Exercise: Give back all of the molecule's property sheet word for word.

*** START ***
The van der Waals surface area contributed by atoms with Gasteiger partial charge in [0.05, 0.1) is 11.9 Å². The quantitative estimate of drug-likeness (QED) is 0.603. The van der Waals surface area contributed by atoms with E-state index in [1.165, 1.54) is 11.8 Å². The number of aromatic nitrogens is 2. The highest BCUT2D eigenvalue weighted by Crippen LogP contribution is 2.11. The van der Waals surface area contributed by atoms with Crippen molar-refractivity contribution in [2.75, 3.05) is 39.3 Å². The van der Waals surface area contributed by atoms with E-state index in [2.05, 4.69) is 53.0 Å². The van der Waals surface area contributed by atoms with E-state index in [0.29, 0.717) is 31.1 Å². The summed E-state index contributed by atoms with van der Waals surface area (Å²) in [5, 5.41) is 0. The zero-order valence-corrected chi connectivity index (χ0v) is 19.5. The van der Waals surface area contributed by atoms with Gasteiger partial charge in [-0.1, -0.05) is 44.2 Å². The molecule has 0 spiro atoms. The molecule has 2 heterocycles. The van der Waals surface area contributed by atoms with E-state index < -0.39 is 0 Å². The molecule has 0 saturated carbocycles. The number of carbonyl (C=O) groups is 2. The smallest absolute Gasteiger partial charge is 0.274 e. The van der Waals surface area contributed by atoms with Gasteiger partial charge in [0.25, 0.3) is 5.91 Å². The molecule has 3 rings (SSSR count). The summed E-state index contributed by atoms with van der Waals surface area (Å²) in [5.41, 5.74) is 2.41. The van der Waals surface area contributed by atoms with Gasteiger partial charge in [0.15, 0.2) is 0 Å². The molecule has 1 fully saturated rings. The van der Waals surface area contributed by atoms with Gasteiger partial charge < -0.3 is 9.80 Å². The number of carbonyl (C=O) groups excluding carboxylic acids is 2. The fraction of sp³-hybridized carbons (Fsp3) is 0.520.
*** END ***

The van der Waals surface area contributed by atoms with Gasteiger partial charge in [0.05, 0.1) is 11.9 Å². The quantitative estimate of drug-likeness (QED) is 0.603. The van der Waals surface area contributed by atoms with E-state index in [1.165, 1.54) is 11.8 Å². The number of aromatic nitrogens is 2. The highest BCUT2D eigenvalue weighted by Crippen LogP contribution is 2.11. The van der Waals surface area contributed by atoms with Crippen molar-refractivity contribution in [2.75, 3.05) is 39.3 Å². The van der Waals surface area contributed by atoms with E-state index in [2.05, 4.69) is 53.0 Å². The van der Waals surface area contributed by atoms with E-state index in [0.29, 0.717) is 31.1 Å². The summed E-state index contributed by atoms with van der Waals surface area (Å²) in [5, 5.41) is 0. The zero-order valence-corrected chi connectivity index (χ0v) is 19.5. The van der Waals surface area contributed by atoms with Gasteiger partial charge in [-0.1, -0.05) is 44.2 Å². The molecule has 0 spiro atoms. The molecule has 2 heterocycles. The van der Waals surface area contributed by atoms with E-state index < -0.39 is 0 Å². The molecule has 0 saturated carbocycles. The number of carbonyl (C=O) groups is 2. The smallest absolute Gasteiger partial charge is 0.274 e. The van der Waals surface area contributed by atoms with Gasteiger partial charge in [0.25, 0.3) is 5.91 Å². The molecule has 3 rings (SSSR count). The summed E-state index contributed by atoms with van der Waals surface area (Å²) in [5.41, 5.74) is 2.41. The van der Waals surface area contributed by atoms with Gasteiger partial charge in [0.15, 0.2) is 0 Å². The molecule has 1 fully saturated rings. The van der Waals surface area contributed by atoms with Gasteiger partial charge < -0.3 is 9.80 Å². The number of carbonyl (C=O) groups excluding carboxylic acids is 2. The fraction of sp³-hybridized carbons (Fsp3) is 0.520.